Ramblin’ Man: Throw Away Society


rambling man columnOur society faces some problems! One of the biggest is the amount of waste we produce. Our landscape is overflowing with “waste”. What is waste ? Websters defines waste as (1) using, consuming, or expending thoughtlessly or (2) causing to lose energy, strength or vigor.

I’d like to offer one more definition– waste is an unused resource.
The waste which fills our dumpsters and our lives is actually quite valuable. I know a man who collected peoples “trash” from alleyways in Los Angeles for five years, storing it in a building which was slated for destruction. When LA finally decided to tear down the building he sold all of his “waste” for over a million dollars! Another friend rescued two hydraulic tools from a dumpster and sold them for nearly $72,000 dollars!

On a much smaller scale, I personally have pulled blown amps and old computers from dumpsters and sold them for $100 or more.
The point is, there is enough “waste” in the dumpsters of America to feed, clothe, house, and educate everyone. Why does it happen?
After W.W.II, our wartime factories converted to civilian production, suddenly there was more than we could use. A new society was born. “The throwaway society.” The throwaway society provided maximum employment and plenty of goods and services. Americans had more available through gainful employment and massive production. The key was keeping people spending by creating incentives to buy “new, bigger, better” products instead of keeping trusted ones. We introduced the concept of planned obsolescence.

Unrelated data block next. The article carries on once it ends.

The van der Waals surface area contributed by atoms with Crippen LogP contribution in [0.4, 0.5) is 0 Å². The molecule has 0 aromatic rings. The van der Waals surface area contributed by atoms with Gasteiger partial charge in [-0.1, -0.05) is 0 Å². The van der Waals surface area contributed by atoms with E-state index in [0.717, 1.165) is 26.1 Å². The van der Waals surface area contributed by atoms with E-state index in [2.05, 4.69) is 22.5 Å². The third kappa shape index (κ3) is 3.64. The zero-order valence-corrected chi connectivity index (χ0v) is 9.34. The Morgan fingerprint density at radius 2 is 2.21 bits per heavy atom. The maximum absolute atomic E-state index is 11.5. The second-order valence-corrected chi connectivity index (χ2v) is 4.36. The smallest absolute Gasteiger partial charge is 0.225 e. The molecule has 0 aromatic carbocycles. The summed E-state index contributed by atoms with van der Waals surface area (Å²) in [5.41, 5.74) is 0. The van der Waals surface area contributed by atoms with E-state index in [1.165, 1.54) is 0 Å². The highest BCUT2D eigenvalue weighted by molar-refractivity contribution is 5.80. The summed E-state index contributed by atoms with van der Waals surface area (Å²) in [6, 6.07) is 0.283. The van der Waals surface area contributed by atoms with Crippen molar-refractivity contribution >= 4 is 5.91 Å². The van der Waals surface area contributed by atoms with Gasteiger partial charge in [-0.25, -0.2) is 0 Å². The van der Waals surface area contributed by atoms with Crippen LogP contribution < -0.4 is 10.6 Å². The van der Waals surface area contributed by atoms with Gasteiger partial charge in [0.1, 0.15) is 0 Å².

Some of the drawbacks of “the throwaway society” ? Consumer debt is at an all time high and instead of working less, we’re working more. A family with one income used to be able to own a home, raise children, and enjoy some time at home. Now, it is all we can do to have two incomes pay for a rental home, raise one child, and keep food on the table. Another drawback is obvious, the environment. Look around, anywhere…..

Here’s the key, think about the value of what you’re throwing away….is it trash or is it an unused resource….you wouldn’t throw away cash, would you?